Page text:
Module 2B, Section 2. Stakeholder Perceptions of Rationale for Combining Indicators
Evaluating State Accountability Systems Under ESEA
Module 2B: Indicator Interaction in the State’s System of Annual Meaningful Differentiation (AMD)
Section 2. Stakeholder Perceptions of Rationale for Combining Indicators
This webpage is part of the Evaluating State Accountability Systems Under ESEA tool, which is designed to help state educational agency (SEA) staff reflect on how the state’s accountability system achieves its intended purposes and build confidence in the state’s accountability system design decisions and implementation activities. Please visit the tool landing page to learn more about this tool and how to navigate these modules.
Each component of a state’s accountability system should be well understood. The greater the understanding, the less risk there is of indicators being misunderstood or misused (e.g., incorrect interpretations, overemphasis on importance or influence). A state can benefit from reflecting on how its indicators interact within its state’s system of AMD and whether the rationale is (or is likely to be) understood by stakeholders. Based on the responses to the questions below, a state can determine whether design assumptions and sources of evidence are clear to stakeholders or there is a need to create or organize additional documentation, increase transparency, or engage in outreach efforts with stakeholder groups. This section includes recommendations for potential next steps in stakeholder outreach efforts.
You may print this webpage and use it as a template for note-taking if working with colleagues.
Table 3. Stakeholder Perceptions of Rationale for Combining Indicators
|Stakeholder Perceptions of Rationale for Combining Indicators|
|Perception Reflection||Why is it important?||Reflection Questions||Notes|
|Stakeholder perceptions of how indicators are combined||Rationales help “connect the dots” of the state’s accountability system. It is important that stakeholders and the public understand the rationale behind your system (as articulated in Section 1 of this module), which might include the mechanisms, connections, and assumptions that inform design decisions and evidence collection.||
|Potential misunderstanding of how indicators are combined||Public perceptions are important to increase buy-in for the system. If a state does not consider public perceptions, advocacy groups may not understand how their concerns have been addressed, and stakeholders may not understand why indicators were weighted certain ways.||
Based on the results of your previous reflections, consider the degree to which you believe the following regarding (1) communication and clarity of your rationale and (2) the risk of the public misunderstanding the rationale.
Table 4. Clarity and Risk of the Indicator Interactions
|Communication and Clarity of Rationale||No Clarification Needed||Clarification May Be Needed||Additional Clarification Needed||Notes|
|We have clearly stated the rationale behind the weighting of indicators or the order of decision rules, and the rationale reflects the overall objectives for the accountability and state’s system of AMD. These expectations are based on past experience or research and are readily available to the public.||We have stated the rationale behind the weighting of indicators, or the order of decision rules is stated, but the rationale may not clearly reflect the overall objectives for the accountability and support system. These expectations may have some support from previous experience or research. Some of the rationale is available to the public.||We have not clearly stated the rationale behind the weighting of indicators, or the order of decision rules, or the rationale does not reflect the overall objectives for the accountability and support system. These expectations have not been supported with prior experience or research. Supporting materials are not available to the public.|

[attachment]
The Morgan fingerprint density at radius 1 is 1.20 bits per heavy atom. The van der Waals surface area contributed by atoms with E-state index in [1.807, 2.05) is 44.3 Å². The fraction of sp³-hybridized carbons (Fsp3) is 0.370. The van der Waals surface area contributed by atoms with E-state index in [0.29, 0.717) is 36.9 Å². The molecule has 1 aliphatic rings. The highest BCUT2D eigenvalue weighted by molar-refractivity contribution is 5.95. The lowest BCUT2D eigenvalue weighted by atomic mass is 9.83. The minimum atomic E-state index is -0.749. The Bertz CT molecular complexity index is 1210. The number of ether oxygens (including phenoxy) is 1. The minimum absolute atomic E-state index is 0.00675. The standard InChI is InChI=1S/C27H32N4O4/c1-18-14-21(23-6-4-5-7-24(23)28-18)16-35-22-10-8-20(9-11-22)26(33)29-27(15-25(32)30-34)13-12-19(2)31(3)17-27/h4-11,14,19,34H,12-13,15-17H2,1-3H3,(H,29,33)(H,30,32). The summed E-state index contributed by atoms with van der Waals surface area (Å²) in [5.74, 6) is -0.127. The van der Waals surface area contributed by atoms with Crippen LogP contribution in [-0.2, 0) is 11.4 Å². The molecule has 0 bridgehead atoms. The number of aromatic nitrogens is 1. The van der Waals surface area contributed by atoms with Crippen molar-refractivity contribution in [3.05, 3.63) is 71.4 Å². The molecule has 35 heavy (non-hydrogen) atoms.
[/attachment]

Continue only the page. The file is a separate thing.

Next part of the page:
|Risk of Misunderstanding the Rationale||Low||Moderate||High||Notes|
|We have identified possible areas of the indicator weighting/decision rules that might be misunderstood by the public. Based on this examination, we have clarified aspects of the system and created clear documentation explaining the system.||We have examined what parts of the indicator weighting/decision rules might be misunderstood by the public but have not clarified them fully. Documentation specifically addressing areas of risk may or may not be available.||We have not examined the indicator weighting/decision rules for areas that could be misunderstood.|
For areas that need additional clarification or those that are high risk, you may need to prioritize future efforts. The potential next steps described below are important to consider as you review the confidence claims in the next section. If the rationale for combining indicators or the order of decision rules needs clarification or the risk for misunderstanding is high, what would you do next? For example, an undocumented rationale may increase the risk that indicator weights are not working as intended because of a lack of documentation, or it may be a result of incomplete or less than ideal assumptions. These considerations are intended to help prioritize next steps in supporting stakeholder perceptions of the state’s accountability system.
Table 5. Potential Next Steps Around Stakeholder Perceptions of Indicator Interaction
|Area of Exploration||Potential Next Steps|
|Communication and Clarity of Rationale||
|Misunderstanding the Rationale||
[Click here to continue to the final section (Section 3) of Module 2B: Indicator Interaction in the State’s System of AMD.]